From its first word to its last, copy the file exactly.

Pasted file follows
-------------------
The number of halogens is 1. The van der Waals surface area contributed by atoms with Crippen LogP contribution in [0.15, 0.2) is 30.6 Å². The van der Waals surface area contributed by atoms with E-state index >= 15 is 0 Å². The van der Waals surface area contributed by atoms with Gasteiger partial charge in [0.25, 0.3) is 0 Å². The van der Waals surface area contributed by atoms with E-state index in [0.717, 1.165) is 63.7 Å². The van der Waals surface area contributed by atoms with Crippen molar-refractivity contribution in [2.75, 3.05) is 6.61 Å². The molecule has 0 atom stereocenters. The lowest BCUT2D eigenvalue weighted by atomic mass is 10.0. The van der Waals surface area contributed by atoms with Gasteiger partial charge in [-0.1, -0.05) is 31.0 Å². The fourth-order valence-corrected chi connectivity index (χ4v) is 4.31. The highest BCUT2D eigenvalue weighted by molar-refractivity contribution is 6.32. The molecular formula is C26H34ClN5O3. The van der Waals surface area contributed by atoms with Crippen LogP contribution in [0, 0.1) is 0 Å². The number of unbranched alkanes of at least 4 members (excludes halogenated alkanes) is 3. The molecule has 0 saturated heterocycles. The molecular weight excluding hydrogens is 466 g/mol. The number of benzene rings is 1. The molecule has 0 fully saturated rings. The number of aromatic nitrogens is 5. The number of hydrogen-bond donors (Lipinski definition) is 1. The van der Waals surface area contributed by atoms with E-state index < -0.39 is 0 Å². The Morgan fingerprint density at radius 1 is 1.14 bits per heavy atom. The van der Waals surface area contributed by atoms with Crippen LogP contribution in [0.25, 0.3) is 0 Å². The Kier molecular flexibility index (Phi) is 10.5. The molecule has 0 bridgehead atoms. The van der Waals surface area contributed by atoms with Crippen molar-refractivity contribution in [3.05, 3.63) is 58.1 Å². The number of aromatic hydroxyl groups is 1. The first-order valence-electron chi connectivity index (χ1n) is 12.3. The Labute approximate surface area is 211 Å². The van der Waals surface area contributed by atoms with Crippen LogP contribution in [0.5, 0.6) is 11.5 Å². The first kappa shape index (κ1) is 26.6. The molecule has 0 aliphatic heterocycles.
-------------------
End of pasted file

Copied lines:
The number of halogens is 1. The van der Waals surface area contributed by atoms with Crippen LogP contribution in [0.15, 0.2) is 30.6 Å². The van der Waals surface area contributed by atoms with E-state index >= 15 is 0 Å². The van der Waals surface area contributed by atoms with Gasteiger partial charge in [0.25, 0.3) is 0 Å². The van der Waals surface area contributed by atoms with E-state index in [0.717, 1.165) is 63.7 Å². The van der Waals surface area contributed by atoms with Crippen molar-refractivity contribution in [2.75, 3.05) is 6.61 Å². The molecule has 0 atom stereocenters. The lowest BCUT2D eigenvalue weighted by atomic mass is 10.0. The van der Waals surface area contributed by atoms with Gasteiger partial charge in [-0.1, -0.05) is 31.0 Å². The fourth-order valence-corrected chi connectivity index (χ4v) is 4.31. The highest BCUT2D eigenvalue weighted by molar-refractivity contribution is 6.32. The molecular formula is C26H34ClN5O3. The van der Waals surface area contributed by atoms with Crippen LogP contribution in [0, 0.1) is 0 Å². The number of unbranched alkanes of at least 4 members (excludes halogenated alkanes) is 3. The molecule has 0 saturated heterocycles. The molecular weight excluding hydrogens is 466 g/mol. The number of benzene rings is 1. The molecule has 0 fully saturated rings. The number of aromatic nitrogens is 5. The number of hydrogen-bond donors (Lipinski definition) is 1. The van der Waals surface area contributed by atoms with E-state index < -0.39 is 0 Å². The Morgan fingerprint density at radius 1 is 1.14 bits per heavy atom. The van der Waals surface area contributed by atoms with Crippen LogP contribution in [0.25, 0.3) is 0 Å². The Kier molecular flexibility index (Phi) is 10.5. The molecule has 0 bridgehead atoms. The van der Waals surface area contributed by atoms with Crippen molar-refractivity contribution in [3.05, 3.63) is 58.1 Å². The number of aromatic hydroxyl groups is 1. The first-order valence-electron chi connectivity index (χ1n) is 12.3. The Labute approximate surface area is 211 Å². The van der Waals surface area contributed by atoms with Crippen LogP contribution in [0.5, 0.6) is 11.5 Å². The first kappa shape index (κ1) is 26.6. The molecule has 0 aliphatic heterocycles.